Day said it was “exciting’’ to have such experience coming back.

He also feels better knowing No. 2 quarterback Kyle McCord, a sophomore to be, is no longer green after starting the Akron game and getting cameo appearances in blowout games after that.

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“I was impressed with how Kyle came in today,’’ Day said. “He had a good seven-on-seven, a good approach. Devin, the first day out here, he handled it well as well. The more reps we can get these guys, the better they will be. That’s a big deal. You can’t substitute experience. Just being through it the whole year should pay dividends.’’

Defensively, there is a new coordinator in town in renaissance man Jim Knowles. He’s a vegan, meditates and runs long distance.

There will be precious little tackling during these practices. Ohio State was a poor tackling team last season.

“You don’t have to practice bringing guys down to the ground,’’ Knowles said. “You can’t (do that). We’re trying to save bodies. The amount of blows a guy takes is really important to us.’’

Knowles, who was hired away from Oklahoma State, changed his philosophy after the wife of former Cornell teammate Tom McHale donated her husband’s brain to CTE research. McHale was voted a Division I-AA All-American defensive end in 1986.

“After 44 touchdowns and 4,440 yards passing last year, CJ Stroud is unquestionably the star of this football team.

“That made me change everything I do,’’ he said. “(Tackling) is all about position. Tackling is technique and timing.’’

In describing his teaching, Knowles stood and asked the media to pretend that a microphone was the ballcarrier.  If you “own’’ the ballcarrier’s near hip, he said, and you are in the correct tackling position.

“You have to mentally tackle even when you are not,’’ he said.

Knowles said he is “into’’ rugby style tackling “for sure. . . for sure.’’  And above all, he said, the Buckeyes will not use their heads to tackle.  His mantra is “teach, motivate and demand.’’

“Give them a reason why we do it,’’ Knowles said. “If they don’t get it, go back and teach it again. If you teach it correctly, they are ready (to have things demanded of them).’’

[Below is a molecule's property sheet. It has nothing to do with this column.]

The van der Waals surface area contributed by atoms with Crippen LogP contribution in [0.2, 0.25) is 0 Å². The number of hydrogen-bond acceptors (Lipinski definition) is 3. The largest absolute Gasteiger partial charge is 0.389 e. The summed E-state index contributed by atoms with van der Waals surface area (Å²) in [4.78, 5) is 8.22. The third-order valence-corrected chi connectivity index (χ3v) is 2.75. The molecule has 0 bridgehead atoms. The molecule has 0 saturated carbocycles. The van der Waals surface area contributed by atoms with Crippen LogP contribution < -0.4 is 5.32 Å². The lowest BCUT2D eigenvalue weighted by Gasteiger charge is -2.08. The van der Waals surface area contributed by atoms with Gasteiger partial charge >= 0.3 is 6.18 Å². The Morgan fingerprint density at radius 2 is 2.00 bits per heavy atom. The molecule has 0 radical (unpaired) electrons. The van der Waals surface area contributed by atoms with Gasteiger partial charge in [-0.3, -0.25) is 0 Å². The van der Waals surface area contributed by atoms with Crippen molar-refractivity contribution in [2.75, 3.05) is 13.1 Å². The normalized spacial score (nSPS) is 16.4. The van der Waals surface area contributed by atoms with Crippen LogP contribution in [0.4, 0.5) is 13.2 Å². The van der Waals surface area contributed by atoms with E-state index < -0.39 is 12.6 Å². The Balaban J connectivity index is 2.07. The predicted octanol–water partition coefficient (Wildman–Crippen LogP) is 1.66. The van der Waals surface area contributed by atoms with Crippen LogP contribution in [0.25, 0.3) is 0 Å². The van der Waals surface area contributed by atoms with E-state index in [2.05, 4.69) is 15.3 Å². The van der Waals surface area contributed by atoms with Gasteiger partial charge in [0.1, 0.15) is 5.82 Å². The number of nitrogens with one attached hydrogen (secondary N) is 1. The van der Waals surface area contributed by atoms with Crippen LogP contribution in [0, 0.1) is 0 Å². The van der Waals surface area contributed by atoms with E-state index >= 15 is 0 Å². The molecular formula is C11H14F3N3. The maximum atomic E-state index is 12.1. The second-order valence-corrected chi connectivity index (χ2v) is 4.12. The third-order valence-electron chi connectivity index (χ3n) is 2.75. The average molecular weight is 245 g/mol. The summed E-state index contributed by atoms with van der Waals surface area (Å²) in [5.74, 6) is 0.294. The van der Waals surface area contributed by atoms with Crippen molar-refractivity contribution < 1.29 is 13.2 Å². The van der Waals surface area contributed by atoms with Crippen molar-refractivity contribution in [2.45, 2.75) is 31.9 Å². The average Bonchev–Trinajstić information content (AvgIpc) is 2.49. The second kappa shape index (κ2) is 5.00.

The players get a lot of teaching on the phone, he said, “because that’s where they live.’’

In having been on the job since January 2, Knowles is on a fast track to learn about his players and what they can do.He is seeking “complete versatility’’ with his linebackers. He wants them to be able to play in space and in the box.

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Ten players will be held out of all practices, the most notable being defensive lineman Tyler Friday, offensive linemen Josh Fryar and Harry Miller, defensive back Lathan Ransom and tight end/H-back Mitch Rossi.

Miller is out with a lower body injury. He missed spring practice in 2021 because of injury and only played 26 snaps last season after starting at center in 2020.

Safety Josh Proctor, who suffered a compound leg fracture the second game of 2021 against Oregon, will be limited.  That’s too bad for Proctor because Knowles said that Ronnie Hickman, formerly “The Bullet’’ in the previous defense, is getting a long look as the center fielder of the defense.

After missing his freshman season because of ACL surgery and playing here and there last season, it looks like Kourt Williams will be given a long look as the boundary safety.

Another man to watch is Cade Stover of Lexington, Ohio. He spent the first 12 games last season backing up tight end Jeremy Ruckert before being moved to linebacker out of necessity for the Rose Bowl.  Stover played so well against Utah State that he spoke about not going back to offense. But tight end is a huge question mark and there are so many linebackers that he might go back out of need.  Day said that Stover will get to choose which position he plays.

“I think he’s wired to play defense,’’ he said. “But we think he can be a really good tight end. One way or another, he is going to have an impact on this team.’’

Jaxon Smith-Njigba, one of the heroes of that Rose Bowl, was seen catching punts with the first team.  Linebacker Cody Simon was up and running after shoulder surgery, but defensive back Cameron Brown did not participate.